Wednesday, June 20, 2012

The Wordy Diet

I have a confession: I have a personal vendetta against the word 'which' and a loving addiction to the word 'that'. I can't stand the former, and I always cringe when I'm told I have too many of the latter-- because it means I'll inevitably have to switch one for the other. Just thinking about it makes me feel like a little kid, who secretly wishes she could eat candy for every meal, and while struggling to finish her vegetables.

When you spend much time in the writing community online, you learn very quickly that certain practices become known as conventional wisdom. Stuff like
  • eradicating words like was, were, that, just, and adverbs
  • getting rid of prologues
  • staying in one character's head per scene, rather than head-hopping
  • reducing unnecessary prepositional phrases
  • streamlining unnecessary words to cut out general wordiness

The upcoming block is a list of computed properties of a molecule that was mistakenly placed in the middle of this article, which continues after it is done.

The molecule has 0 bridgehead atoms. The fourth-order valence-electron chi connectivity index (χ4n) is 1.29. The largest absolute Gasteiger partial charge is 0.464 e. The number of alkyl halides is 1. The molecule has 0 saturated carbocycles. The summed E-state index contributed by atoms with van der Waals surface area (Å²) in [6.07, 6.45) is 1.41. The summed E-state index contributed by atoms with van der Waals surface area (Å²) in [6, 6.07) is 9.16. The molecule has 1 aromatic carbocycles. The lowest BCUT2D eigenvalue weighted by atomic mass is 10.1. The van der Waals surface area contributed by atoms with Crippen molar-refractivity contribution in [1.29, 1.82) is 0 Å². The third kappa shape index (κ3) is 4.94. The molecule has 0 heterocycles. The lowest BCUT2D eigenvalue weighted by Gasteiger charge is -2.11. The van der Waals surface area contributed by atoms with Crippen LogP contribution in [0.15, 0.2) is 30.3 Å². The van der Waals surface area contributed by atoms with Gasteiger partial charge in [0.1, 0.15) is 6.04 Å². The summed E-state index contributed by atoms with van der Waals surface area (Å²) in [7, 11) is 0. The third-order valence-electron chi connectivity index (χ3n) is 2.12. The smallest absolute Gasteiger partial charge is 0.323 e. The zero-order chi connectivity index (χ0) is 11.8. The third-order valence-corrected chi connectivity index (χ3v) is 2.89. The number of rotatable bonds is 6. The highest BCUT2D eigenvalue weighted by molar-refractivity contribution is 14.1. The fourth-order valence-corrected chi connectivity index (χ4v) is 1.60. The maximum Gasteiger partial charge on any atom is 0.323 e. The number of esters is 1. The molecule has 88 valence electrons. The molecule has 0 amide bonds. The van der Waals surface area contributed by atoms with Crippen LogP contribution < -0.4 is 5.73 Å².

These become conventions of modern literature for a good reason-- typically they help to smooth flow, in turn making a work easier and more accessible for the reader. I'm not knocking them even slightly, and often the overuse of our blacklisted words (was/were/that/just/adverbs/etc) is a sign of a writer who still has some growing to do. Another sign is taking conventional wisdom and turning it into a zero-tolerance policy.

We can compare this to dieting, where words like adverbs and passive verbs can be likened to fats and sugars. A few are okay-- healthy even. But going overboard with them can make prose bloated and blubbery. On the other end of the spectrum, we've all seen those diets that try to utterly eliminate a certain type of food from your life. Often enough such diets fail because they're so awkward and difficult to manage (one reason why I have a lot of respect for vegans and those with food allergies). In the same way, trying to completely eradicate certain words can make prose clunky and awkward.

Sometimes the best way to write a sentence is to use passive tense or an adverb. Sometimes bending over backwards to avoid using a word makes writing awkward. And sometimes conventional wisdom will change.

Like sugars and fats in a healthy diet, sometimes the best way to go is to cut down without cutting out. In the end, everyone has to find the right balance for their own writing style.

My personal standard regarding 'was/were's and adverbs is an average of about one or two per page-- just enough to make the flow as smooth as chocolate.

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